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This paper aims to examine knowledge production and problem representation with regard to new psychoactive substances (NPS) in Her Majesty’s Chief Inspector of Prisons (HMCIP) annual reports.Design/methodology/approachSeven annual reports published by HMCIP for England and Wales between 2014 and 2020 have been systematically reviewed drawing on thematic analysis.FindingsThis paper demonstrates how framing in HMCIP annual reports produced a characterisation of NPS in prisons that inadvertently obstructed gender-sensitive knowledge production and problem representation. The framing formalised knowledge silences about spice in women’s prisons.Originality/valueHMCIP annual reports monitor drugs in prisons and this affects how these spaces are represented to government and other stakeholders. This paper provides theoretical and practical insights into how gender-blind knowledge is produced by discussing examples of gender-blind drug representations in a specific policy context.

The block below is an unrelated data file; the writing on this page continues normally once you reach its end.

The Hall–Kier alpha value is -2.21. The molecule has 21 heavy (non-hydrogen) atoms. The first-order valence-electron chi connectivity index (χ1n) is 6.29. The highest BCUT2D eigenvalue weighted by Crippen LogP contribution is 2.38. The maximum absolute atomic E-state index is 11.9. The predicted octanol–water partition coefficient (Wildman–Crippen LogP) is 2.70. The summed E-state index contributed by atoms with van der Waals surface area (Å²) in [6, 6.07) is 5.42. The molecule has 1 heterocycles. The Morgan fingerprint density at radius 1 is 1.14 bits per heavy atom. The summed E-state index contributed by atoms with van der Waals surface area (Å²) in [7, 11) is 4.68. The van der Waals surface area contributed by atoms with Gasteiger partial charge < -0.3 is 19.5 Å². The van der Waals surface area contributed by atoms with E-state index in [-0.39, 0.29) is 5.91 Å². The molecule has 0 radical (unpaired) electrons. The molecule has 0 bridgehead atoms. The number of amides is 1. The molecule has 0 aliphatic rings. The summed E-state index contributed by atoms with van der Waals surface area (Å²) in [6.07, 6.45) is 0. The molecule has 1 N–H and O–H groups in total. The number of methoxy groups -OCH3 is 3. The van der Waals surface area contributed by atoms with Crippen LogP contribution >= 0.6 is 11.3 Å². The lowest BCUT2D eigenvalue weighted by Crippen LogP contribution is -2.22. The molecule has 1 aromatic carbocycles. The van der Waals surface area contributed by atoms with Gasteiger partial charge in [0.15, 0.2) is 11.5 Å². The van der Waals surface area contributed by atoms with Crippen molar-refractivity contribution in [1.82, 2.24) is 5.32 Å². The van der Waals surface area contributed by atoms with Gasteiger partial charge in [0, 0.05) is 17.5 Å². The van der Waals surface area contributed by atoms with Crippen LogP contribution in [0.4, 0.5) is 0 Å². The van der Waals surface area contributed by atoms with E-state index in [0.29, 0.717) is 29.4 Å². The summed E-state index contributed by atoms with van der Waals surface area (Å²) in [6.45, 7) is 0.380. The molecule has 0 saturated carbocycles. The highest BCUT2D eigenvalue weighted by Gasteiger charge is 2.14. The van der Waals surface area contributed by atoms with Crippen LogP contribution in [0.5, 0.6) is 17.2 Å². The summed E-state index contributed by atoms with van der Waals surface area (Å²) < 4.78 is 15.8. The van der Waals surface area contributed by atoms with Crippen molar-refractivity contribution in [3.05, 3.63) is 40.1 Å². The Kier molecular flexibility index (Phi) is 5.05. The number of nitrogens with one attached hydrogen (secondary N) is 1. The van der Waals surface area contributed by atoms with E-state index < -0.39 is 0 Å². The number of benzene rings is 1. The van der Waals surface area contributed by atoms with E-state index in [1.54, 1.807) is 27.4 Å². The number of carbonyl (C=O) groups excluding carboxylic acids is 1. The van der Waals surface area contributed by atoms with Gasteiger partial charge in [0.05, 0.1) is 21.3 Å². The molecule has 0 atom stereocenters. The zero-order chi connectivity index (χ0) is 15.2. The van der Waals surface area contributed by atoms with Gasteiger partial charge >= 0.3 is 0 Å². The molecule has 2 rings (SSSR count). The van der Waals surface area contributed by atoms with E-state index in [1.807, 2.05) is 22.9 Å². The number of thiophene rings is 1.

Drugs and Alcohol Today – Emerald Publishing
Published: Sep 8, 2021
Keywords: Thematic analysis; Framing; New psychoactive substances; Gender-blindness; Gendered drug knowledge; Prison inspections
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